Methamphetamine is one of several addictive substances in both medication and drug forms. As a medication, it has usefulness for people affected by a couple of different health conditions. As a drug, it’s commonly known as meth, a substance linked to a wide range of major health problems. In its legal and illegal forms, methamphetamine has the potential to produce cases of stimulant use disorder. If you or your loved one develop symptoms of this disorder, professional treatment is your best recovery option.
Need a professional source of men’s meth rehab in Colorado? Call on the gender-specific treatment specialists at Healing Pines Recovery. We feature state-of-the-art options for effective recovery from meth abuse and addiction. In all cases, we tailor these options to meet your unique needs as a man and as an individual. Our goal is to help you get this powerful substance out of your system and keep it out.
Like its parent substance, amphetamine, methamphetamine is a laboratory-made chemical stimulant. All stimulants produce certain effects when you take them. The chief effect is an increase in the working speed of your central nervous system. The increase does such things as:
Addictive stimulants like methamphetamine also create an exaggerated form of pleasure called euphoria.
Legal methamphetamine is produced in licensed pharmaceutical labs. Doctors prescribe it in tablet form as an ingredient in some ADHD medications. In this context, it can help increase focus and decrease hyperactivity. You may also receive a prescription product as a short-term treatment for serious obesity.
Only a modest amount of the methamphetamine consumed in America is legally produced. Instead, most people use it illegally as the street drug known as meth. In this form, it may enter your system via:
The basic effects of legal methamphetamine and illegal meth are the same. However, street meth does not come in controlled strengths or dosages. This means that you can’t easily judge its potency in advance. Illegal meth may also contain impurities that affect you in unexpected ways.
Want to know more about legal methamphetamine and illegal meth? Consult the knowledgeable staff at our top residential treatment center in Colorado today.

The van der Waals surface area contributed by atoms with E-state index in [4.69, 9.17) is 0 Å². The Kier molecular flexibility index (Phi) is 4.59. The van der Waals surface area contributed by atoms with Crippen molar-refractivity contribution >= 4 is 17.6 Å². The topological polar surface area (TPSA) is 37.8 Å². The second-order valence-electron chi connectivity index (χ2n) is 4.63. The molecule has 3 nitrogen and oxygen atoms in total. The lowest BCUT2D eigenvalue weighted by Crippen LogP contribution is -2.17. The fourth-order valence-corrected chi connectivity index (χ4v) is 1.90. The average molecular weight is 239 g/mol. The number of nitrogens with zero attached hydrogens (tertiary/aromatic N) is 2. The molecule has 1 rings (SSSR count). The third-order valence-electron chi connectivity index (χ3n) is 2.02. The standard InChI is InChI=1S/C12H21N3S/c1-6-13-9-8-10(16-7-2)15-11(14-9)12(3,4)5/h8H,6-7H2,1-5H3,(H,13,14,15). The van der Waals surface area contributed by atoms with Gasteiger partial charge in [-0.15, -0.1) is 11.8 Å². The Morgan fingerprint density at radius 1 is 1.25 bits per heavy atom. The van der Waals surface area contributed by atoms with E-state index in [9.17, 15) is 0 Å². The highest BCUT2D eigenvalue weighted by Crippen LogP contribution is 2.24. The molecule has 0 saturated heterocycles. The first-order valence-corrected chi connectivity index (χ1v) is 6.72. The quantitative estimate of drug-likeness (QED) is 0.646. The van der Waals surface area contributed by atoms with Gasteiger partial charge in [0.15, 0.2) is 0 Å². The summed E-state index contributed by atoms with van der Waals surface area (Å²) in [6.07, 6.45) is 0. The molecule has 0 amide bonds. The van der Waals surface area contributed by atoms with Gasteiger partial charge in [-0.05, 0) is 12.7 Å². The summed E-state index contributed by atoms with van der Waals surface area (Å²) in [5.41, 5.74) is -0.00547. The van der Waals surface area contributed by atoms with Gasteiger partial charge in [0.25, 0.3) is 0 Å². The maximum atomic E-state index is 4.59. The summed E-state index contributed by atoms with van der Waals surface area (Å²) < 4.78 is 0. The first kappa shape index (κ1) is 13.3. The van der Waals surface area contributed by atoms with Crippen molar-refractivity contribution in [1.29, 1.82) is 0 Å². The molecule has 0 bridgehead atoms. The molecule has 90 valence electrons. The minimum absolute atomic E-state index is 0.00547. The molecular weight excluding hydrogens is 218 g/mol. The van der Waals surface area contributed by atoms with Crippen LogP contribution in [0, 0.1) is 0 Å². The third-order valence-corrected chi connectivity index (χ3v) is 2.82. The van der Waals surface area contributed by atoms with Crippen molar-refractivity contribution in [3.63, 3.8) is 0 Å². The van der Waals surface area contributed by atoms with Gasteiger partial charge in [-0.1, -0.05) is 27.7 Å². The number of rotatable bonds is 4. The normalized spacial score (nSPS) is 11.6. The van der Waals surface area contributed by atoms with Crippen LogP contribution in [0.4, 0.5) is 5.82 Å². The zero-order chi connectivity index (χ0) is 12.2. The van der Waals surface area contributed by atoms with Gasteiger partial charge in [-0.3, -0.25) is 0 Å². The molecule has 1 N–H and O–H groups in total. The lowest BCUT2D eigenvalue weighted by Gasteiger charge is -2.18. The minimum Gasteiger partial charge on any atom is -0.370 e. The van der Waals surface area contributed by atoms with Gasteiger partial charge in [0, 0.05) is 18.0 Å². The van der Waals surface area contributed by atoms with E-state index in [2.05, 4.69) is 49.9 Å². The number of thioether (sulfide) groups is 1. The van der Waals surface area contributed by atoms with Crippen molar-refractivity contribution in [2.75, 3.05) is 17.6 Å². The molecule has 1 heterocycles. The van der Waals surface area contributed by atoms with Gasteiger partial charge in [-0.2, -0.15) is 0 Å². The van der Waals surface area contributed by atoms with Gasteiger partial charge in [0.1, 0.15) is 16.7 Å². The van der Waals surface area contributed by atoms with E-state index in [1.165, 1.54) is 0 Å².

Powerful stimulants like meth have the potential to produce symptoms of substance abuse and addiction. When these two issues are triggered by meth, they qualify as examples of stimulant use disorder. What leads to the onset of this condition?
Most people who misuse methamphetamine do so because they want to experience more of its euphoric effects. However, these effects become harder to achieve over time. Why? You gradually grow more and more tolerant of the drug/medication.
In response to this rising tolerance, some people increase their meth doses or take it more often. Over time, that pattern of increasing use and rising tolerance can leave you dependent on methamphetamine. Soon, you may find yourself compelled to obtain more meth so you can keep using it. You may also stop caring about what you must do to satisfy your cravings for it. That compulsion and lack of concern over consequences are classic addiction indicators.
Even if you never reach an addicted state, recurring meth use can significantly decrease your ability to function. This diminished, non-addicted state is referred to by experts as diagnosable methamphetamine abuse. Addiction and abuse symptoms can affect you simultaneously in some cases.
For more information on meth and stimulant use disorder, talk to the professionals at Healing Pines.
We work with most major commercial insurance plans which can help cover up to 100% of the costs associated with treatment.
Methamphetamine affects men and women in largely the same way. However, there are also significant differences between the two groups. For example, men use the drug/medication more often than women. As a man, you’re also more likely to need emergency treatment for a meth-related health concern. And crucially, in substance treatment, men sometimes find it harder to recover from stimulant use disorder. This fact highlights the potential importance of finding a dedicated men’s meth rehab in Colorado.
Want to know more about the unique needs of men in meth rehab in Colorado? Consult Healing Pines’ staff of in-house experts.
Medications are sometimes used in substance treatment to help achieve recovery goals such as: